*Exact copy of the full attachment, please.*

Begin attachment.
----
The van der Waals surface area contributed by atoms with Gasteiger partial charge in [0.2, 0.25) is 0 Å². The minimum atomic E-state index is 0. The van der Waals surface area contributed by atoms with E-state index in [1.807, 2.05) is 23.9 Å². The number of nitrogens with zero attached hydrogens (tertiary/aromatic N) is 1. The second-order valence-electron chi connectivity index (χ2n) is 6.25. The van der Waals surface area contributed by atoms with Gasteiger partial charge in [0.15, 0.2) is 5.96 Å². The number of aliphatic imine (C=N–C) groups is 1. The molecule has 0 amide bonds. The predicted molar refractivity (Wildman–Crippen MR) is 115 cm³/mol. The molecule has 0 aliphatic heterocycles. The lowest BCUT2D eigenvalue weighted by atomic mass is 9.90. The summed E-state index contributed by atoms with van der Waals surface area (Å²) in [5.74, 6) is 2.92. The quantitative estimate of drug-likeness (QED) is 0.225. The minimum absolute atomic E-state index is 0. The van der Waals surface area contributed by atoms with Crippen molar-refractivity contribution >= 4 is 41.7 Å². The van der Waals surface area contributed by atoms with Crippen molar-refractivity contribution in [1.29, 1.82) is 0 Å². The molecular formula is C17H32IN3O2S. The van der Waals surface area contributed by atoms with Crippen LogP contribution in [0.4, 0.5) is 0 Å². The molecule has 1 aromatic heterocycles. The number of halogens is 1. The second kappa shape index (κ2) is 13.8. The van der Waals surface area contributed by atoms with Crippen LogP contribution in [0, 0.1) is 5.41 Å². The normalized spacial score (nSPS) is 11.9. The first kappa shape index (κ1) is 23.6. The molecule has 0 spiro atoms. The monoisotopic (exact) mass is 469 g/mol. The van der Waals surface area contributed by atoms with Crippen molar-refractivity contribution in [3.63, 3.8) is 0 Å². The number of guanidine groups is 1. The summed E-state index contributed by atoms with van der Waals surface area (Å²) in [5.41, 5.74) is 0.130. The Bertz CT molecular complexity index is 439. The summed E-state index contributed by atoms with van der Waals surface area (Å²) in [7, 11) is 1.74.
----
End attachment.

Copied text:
The van der Waals surface area contributed by atoms with Gasteiger partial charge in [0.2, 0.25) is 0 Å². The minimum atomic E-state index is 0. The van der Waals surface area contributed by atoms with E-state index in [1.807, 2.05) is 23.9 Å². The number of nitrogens with zero attached hydrogens (tertiary/aromatic N) is 1. The second-order valence-electron chi connectivity index (χ2n) is 6.25. The van der Waals surface area contributed by atoms with Gasteiger partial charge in [0.15, 0.2) is 5.96 Å². The number of aliphatic imine (C=N–C) groups is 1. The molecule has 0 amide bonds. The predicted molar refractivity (Wildman–Crippen MR) is 115 cm³/mol. The molecule has 0 aliphatic heterocycles. The lowest BCUT2D eigenvalue weighted by atomic mass is 9.90. The summed E-state index contributed by atoms with van der Waals surface area (Å²) in [5.74, 6) is 2.92. The quantitative estimate of drug-likeness (QED) is 0.225. The minimum absolute atomic E-state index is 0. The van der Waals surface area contributed by atoms with Crippen molar-refractivity contribution >= 4 is 41.7 Å². The van der Waals surface area contributed by atoms with Crippen molar-refractivity contribution in [1.29, 1.82) is 0 Å². The molecular formula is C17H32IN3O2S. The van der Waals surface area contributed by atoms with Crippen LogP contribution in [0.4, 0.5) is 0 Å². The molecule has 1 aromatic heterocycles. The number of halogens is 1. The second kappa shape index (κ2) is 13.8. The van der Waals surface area contributed by atoms with Crippen LogP contribution in [0, 0.1) is 5.41 Å². The normalized spacial score (nSPS) is 11.9. The first kappa shape index (κ1) is 23.6. The molecule has 0 spiro atoms. The monoisotopic (exact) mass is 469 g/mol. The van der Waals surface area contributed by atoms with Crippen molar-refractivity contribution in [3.63, 3.8) is 0 Å². The number of guanidine groups is 1. The summed E-state index contributed by atoms with van der Waals surface area (Å²) in [5.41, 5.74) is 0.130. The Bertz CT molecular complexity index is 439. The summed E-state index contributed by atoms with van der Waals surface area (Å²) in [7, 11) is 1.74.